By Dr David Laing Dawson and Marvin Ross
Reading the comments to this blog and others of ours, there is a lot of a-historic and naive thinking. Recently, someone posted my Huffington Post blog on Open Dialogue in Finland to the Spotlight on Mental Health group set up by the Boston Globe to foster discussion of their series on the sad state of mental illness treatment and care in Massachusetts. One person criticized it claiming that I had no right to comment because I have never been to Finland, and the Finnish psychiatrist I quoted had no right to be critical because he had never been to Lapland. This is part of what that person said:
“That paper by Marvin Ross is written around totally wrong information:
1) Marvin Ross has never been to Lapland to check what he wrote; thus he does not know what he speaks about…
2) The psychiatrist whom he telephoned in Helsinki, i.e. some 800 km from Lapland, had never been either…How she knew any of that I do not know.”
One person commented on this blog that 10 times as many people diagnosed with schizophrenia die in the first year post diagnosis than 100 years ago and that olanzapine has killed 200,000 people worldwide.
Taking data from a number of public sources, Dr. Dawson put these statistics together:
Some American Statistics
Total population: 50,000,000
A total of 91,959 “insane persons” were identified, of which 41,083 were living at home, 40,942 were in “hospitals and asylums for the insane,” 9,302 were in almshouses, and only 397 were in jails. The total number of prisoners in all jails and prisons was 58,609, so that severely mentally ill inmates constituted only 0.7 percent of the population of jails and prisons.
Average Life expectancy for entire population: low 40’s for whites
Low 30’s for blacks
2016 total population: 324,000,000
Average life expectancy: men 76, women 81 (lower than Canada and most of Europe, lower still for minority groups. Much of this improvement from 1880 by preventing childhood diseases.)
U. S. Prison population : 2,200,000 (2014)
Or 716 per 100,000 American citizens are in prison. (a seven fold increase from 1880)
Mentally ill in prison estimated/measured to be 30% to over 50%
So 700,000 to over one million mentally ill are incarcerated in US prisons.
Incarceration in jail reduces life expectancy by roughly a factor of 10 years for every 5 years incarcerated. (all inmates)
Estimates/measurements of homeless in the USA: 1.5 to 2 million.
Estimates of homeless mentally ill range from 30% to over 50%.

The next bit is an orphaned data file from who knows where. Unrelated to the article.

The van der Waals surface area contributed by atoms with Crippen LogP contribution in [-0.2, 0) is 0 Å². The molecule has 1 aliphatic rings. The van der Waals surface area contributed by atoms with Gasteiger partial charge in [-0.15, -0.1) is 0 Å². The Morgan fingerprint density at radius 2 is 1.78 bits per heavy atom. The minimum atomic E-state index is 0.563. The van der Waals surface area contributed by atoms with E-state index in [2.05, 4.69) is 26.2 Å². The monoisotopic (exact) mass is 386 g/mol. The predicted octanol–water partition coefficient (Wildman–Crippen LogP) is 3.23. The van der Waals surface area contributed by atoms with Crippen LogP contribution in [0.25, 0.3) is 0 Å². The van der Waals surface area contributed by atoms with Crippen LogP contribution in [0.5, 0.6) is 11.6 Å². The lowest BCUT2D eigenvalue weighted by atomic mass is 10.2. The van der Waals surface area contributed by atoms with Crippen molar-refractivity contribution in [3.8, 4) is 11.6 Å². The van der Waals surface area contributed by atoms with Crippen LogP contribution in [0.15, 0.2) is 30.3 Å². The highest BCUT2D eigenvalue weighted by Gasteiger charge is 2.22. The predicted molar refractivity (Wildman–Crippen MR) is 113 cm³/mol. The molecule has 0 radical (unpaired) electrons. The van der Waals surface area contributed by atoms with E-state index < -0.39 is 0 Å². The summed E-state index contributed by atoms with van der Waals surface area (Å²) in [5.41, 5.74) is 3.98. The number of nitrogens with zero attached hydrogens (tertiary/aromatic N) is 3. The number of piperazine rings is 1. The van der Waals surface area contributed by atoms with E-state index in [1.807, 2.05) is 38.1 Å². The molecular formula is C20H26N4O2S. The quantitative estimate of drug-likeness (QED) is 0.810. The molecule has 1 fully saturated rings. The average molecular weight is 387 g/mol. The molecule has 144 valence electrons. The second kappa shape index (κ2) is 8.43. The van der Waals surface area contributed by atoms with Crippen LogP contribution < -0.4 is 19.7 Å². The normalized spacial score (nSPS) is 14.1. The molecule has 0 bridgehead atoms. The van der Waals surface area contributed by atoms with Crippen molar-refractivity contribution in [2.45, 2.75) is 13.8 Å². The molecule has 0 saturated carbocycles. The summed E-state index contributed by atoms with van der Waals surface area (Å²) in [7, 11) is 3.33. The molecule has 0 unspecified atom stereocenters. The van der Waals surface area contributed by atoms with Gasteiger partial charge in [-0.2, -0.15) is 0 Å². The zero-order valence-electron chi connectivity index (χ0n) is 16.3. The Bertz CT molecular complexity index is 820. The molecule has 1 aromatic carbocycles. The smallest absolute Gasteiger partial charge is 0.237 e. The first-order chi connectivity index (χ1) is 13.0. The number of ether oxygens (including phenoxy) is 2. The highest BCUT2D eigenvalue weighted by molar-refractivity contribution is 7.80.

So 500,000 to one million mentally ill are either homeless or living in shelters.
The homeless mentally ill are not receiving consistent psychiatric treatment. The incarcerated mentally ill may be receiving some limited treatment.
Adding this up:
One to two million mentally ill people are either homeless or incarcerated in prison in the USA.
A high proportion of people with severe mental illness live in poverty.
Severe mental illness without treatment confers higher risks and co-morbidities for several serious diseases, such as cardio vascular disease. People with severe mental illness have a much higher risk of cigarette smoking and poor diet.
Untreated depression, bipolar disorder, and schizophrenia confer a much higher risk of suicide.
Homelessness and incarceration in and of itself reduces life expectancy by a considerable number of years. Neither of these groups is consistently receiving psychiatric treatment.
Psychiatric drugs do have side effects. (as do all pharmaceuticals) In a good outpatient or inpatient facility these can be monitored and treatment adjusted in partnership with patients.
But the real causes of contemporary poor life expectancy of the seriously mentally ill can be found in:
- The illness itself untreated
- Reduction and closing of hospitals.
- Incarceration in jails and prisons
- Poor or no housing. Homelessness
- Poor diet. Illicit drug use. Smoking.
- Stigma leading to isolation and victimization
- Poor, inadequate, or limited health care
- Absence of good consistent psychiatric treatment.
And the overall cost of not providing good early consistent psychiatric treatment in both inpatient and outpatient facilities is calculated in the following article: